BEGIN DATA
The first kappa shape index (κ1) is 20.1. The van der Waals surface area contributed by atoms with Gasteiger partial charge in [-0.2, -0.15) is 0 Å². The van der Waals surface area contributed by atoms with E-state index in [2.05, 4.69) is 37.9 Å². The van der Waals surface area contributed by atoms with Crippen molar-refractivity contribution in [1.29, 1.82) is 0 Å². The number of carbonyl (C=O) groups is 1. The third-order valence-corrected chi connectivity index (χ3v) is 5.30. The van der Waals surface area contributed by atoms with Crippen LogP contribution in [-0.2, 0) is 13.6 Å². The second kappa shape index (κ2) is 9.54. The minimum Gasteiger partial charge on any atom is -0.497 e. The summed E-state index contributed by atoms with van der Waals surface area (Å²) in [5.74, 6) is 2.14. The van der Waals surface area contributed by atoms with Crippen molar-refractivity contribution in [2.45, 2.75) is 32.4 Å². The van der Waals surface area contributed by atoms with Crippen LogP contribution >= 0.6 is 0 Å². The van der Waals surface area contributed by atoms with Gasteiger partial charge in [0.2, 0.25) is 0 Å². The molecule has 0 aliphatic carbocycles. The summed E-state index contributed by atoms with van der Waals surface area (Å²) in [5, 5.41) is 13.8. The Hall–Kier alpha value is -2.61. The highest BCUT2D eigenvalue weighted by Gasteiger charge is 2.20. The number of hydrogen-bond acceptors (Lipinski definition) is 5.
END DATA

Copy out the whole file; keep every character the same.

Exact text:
The first kappa shape index (κ1) is 20.1. The van der Waals surface area contributed by atoms with Gasteiger partial charge in [-0.2, -0.15) is 0 Å². The van der Waals surface area contributed by atoms with E-state index in [2.05, 4.69) is 37.9 Å². The van der Waals surface area contributed by atoms with Crippen molar-refractivity contribution in [1.29, 1.82) is 0 Å². The number of carbonyl (C=O) groups is 1. The third-order valence-corrected chi connectivity index (χ3v) is 5.30. The van der Waals surface area contributed by atoms with Crippen LogP contribution in [-0.2, 0) is 13.6 Å². The second kappa shape index (κ2) is 9.54. The minimum Gasteiger partial charge on any atom is -0.497 e. The summed E-state index contributed by atoms with van der Waals surface area (Å²) in [5.74, 6) is 2.14. The van der Waals surface area contributed by atoms with Crippen molar-refractivity contribution in [2.45, 2.75) is 32.4 Å². The van der Waals surface area contributed by atoms with Crippen LogP contribution >= 0.6 is 0 Å². The van der Waals surface area contributed by atoms with Gasteiger partial charge in [0.2, 0.25) is 0 Å². The molecule has 0 aliphatic carbocycles. The summed E-state index contributed by atoms with van der Waals surface area (Å²) in [5, 5.41) is 13.8. The Hall–Kier alpha value is -2.61. The highest BCUT2D eigenvalue weighted by Gasteiger charge is 2.20. The number of hydrogen-bond acceptors (Lipinski definition) is 5.